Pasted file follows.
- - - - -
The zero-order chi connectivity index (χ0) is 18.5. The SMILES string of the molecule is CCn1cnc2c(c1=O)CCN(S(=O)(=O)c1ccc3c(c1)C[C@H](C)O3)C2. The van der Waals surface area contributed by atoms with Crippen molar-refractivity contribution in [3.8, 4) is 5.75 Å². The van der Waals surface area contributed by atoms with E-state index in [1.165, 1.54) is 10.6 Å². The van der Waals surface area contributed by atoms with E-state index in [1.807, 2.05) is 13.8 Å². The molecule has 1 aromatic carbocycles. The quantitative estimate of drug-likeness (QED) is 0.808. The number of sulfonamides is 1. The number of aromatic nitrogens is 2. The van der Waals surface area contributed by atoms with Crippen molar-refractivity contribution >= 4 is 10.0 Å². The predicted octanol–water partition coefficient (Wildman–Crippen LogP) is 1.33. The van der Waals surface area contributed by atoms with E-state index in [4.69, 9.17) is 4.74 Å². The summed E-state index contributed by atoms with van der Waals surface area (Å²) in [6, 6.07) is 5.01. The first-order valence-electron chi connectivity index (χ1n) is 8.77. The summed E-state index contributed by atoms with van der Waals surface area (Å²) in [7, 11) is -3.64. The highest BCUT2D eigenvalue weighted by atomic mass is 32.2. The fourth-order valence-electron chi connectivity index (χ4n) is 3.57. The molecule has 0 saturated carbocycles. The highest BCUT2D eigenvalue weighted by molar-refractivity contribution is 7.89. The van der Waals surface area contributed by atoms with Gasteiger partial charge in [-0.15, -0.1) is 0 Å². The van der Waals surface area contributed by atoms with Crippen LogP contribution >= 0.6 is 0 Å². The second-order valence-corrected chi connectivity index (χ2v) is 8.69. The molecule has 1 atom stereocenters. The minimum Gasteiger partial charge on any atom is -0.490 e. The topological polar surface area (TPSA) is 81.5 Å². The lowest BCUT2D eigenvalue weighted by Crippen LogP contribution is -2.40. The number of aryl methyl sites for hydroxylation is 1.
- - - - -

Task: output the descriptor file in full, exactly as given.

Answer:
The zero-order chi connectivity index (χ0) is 18.5. The SMILES string of the molecule is CCn1cnc2c(c1=O)CCN(S(=O)(=O)c1ccc3c(c1)C[C@H](C)O3)C2. The van der Waals surface area contributed by atoms with Crippen molar-refractivity contribution in [3.8, 4) is 5.75 Å². The van der Waals surface area contributed by atoms with E-state index in [1.165, 1.54) is 10.6 Å². The van der Waals surface area contributed by atoms with E-state index in [1.807, 2.05) is 13.8 Å². The molecule has 1 aromatic carbocycles. The quantitative estimate of drug-likeness (QED) is 0.808. The number of sulfonamides is 1. The number of aromatic nitrogens is 2. The van der Waals surface area contributed by atoms with Crippen molar-refractivity contribution >= 4 is 10.0 Å². The predicted octanol–water partition coefficient (Wildman–Crippen LogP) is 1.33. The van der Waals surface area contributed by atoms with E-state index in [4.69, 9.17) is 4.74 Å². The summed E-state index contributed by atoms with van der Waals surface area (Å²) in [6, 6.07) is 5.01. The first-order valence-electron chi connectivity index (χ1n) is 8.77. The summed E-state index contributed by atoms with van der Waals surface area (Å²) in [7, 11) is -3.64. The highest BCUT2D eigenvalue weighted by atomic mass is 32.2. The fourth-order valence-electron chi connectivity index (χ4n) is 3.57. The molecule has 0 saturated carbocycles. The highest BCUT2D eigenvalue weighted by molar-refractivity contribution is 7.89. The van der Waals surface area contributed by atoms with Gasteiger partial charge in [-0.15, -0.1) is 0 Å². The van der Waals surface area contributed by atoms with Crippen LogP contribution >= 0.6 is 0 Å². The second-order valence-corrected chi connectivity index (χ2v) is 8.69. The molecule has 1 atom stereocenters. The minimum Gasteiger partial charge on any atom is -0.490 e. The topological polar surface area (TPSA) is 81.5 Å². The lowest BCUT2D eigenvalue weighted by Crippen LogP contribution is -2.40. The number of aryl methyl sites for hydroxylation is 1.